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Synthetic Viruslike Particles And Hybrid Constructs Based On Lipopeptide Self-assembly.

A. Perriman, D. Williams, A. Jackson, I. Grillo, Jimy M Koomullil, Arin Ghasparian, J. A. Robinson, S. Mann
Published 2010 · Chemistry, Medicine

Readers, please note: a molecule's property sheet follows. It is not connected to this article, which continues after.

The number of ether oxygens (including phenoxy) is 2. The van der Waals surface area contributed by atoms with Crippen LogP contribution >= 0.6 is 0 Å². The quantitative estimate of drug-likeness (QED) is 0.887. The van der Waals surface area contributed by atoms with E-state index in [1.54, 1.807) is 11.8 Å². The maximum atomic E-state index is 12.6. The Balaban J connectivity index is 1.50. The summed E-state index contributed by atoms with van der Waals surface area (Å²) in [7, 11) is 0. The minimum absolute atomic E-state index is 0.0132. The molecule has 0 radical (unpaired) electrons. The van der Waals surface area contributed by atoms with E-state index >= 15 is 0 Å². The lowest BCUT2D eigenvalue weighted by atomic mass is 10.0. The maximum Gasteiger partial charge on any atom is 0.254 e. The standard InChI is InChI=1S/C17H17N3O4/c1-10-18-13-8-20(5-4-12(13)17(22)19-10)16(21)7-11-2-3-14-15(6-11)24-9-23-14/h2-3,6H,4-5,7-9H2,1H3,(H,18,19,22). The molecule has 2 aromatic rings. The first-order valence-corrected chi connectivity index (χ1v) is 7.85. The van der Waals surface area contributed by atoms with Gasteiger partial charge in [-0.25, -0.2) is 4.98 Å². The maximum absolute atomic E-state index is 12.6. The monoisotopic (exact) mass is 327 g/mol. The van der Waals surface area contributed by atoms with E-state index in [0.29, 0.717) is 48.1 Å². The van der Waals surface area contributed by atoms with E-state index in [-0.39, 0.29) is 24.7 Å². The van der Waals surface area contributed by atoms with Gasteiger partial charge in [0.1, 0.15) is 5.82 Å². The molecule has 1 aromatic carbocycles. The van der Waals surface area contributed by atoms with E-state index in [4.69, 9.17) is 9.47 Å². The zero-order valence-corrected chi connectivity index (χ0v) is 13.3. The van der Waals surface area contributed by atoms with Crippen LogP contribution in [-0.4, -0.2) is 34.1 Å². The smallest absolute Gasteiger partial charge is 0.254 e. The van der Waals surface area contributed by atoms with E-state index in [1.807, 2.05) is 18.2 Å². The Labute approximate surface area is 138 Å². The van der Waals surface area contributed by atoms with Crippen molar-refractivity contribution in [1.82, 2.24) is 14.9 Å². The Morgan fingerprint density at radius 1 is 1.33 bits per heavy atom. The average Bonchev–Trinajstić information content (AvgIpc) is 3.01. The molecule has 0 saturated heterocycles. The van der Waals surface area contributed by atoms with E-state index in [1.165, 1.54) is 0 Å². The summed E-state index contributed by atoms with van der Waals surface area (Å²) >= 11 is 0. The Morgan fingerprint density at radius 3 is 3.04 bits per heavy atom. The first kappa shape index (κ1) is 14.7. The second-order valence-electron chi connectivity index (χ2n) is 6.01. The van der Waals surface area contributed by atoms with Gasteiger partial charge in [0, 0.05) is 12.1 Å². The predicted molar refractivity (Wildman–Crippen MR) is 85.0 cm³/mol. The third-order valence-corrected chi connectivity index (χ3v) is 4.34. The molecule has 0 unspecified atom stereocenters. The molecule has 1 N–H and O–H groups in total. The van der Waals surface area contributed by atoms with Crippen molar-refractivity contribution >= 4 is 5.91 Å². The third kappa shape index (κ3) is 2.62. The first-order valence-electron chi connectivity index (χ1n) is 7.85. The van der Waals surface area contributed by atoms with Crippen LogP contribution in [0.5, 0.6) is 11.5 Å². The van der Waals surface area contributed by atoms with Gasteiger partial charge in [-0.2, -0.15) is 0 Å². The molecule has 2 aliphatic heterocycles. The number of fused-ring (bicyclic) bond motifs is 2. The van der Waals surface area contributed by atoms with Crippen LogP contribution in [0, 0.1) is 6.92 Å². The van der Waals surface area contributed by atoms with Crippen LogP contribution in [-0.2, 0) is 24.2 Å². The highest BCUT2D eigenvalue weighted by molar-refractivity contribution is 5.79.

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The spontaneous self-assembly of biological molecules to form viruslike particles (VLPs) represents a key area of research in biotechnology and pharmacology. Use of VLP-based vaccines is expected to contribute significantly to new advances in health care; for example, the human papilloma virus (HPV) and hepatitis B virus vaccines were recently approved by the Food and Drug Administration (FDA). VLPs are most commonly derived from recombinant proteins that assemble to form capsids devoid of native nucleic acids. Significantly, the oligomeric nature of the VLP structure facilitates the display ofmultiple copies of a bound antigen, and as a consequence elicits a vigorous immune response when introduced to the body.Recently, syntheticVLPs (SVLPs) that require no cell-culturing or recombinant DNA methods for production have been produced using artificial building blocks. In particular, a persistent micellelike nanostructure with VLP properties was recently prepared using a synthetic lipopeptide (FB-6) comprising a primary sequence of 50 amino acidsderived fromthea-helical-formingheptad repeat region1 (Ala 153 – Gln 202) of the F1 glycoprotein of respiratory syncytial virus (RSV) with two additional Gly residues at the
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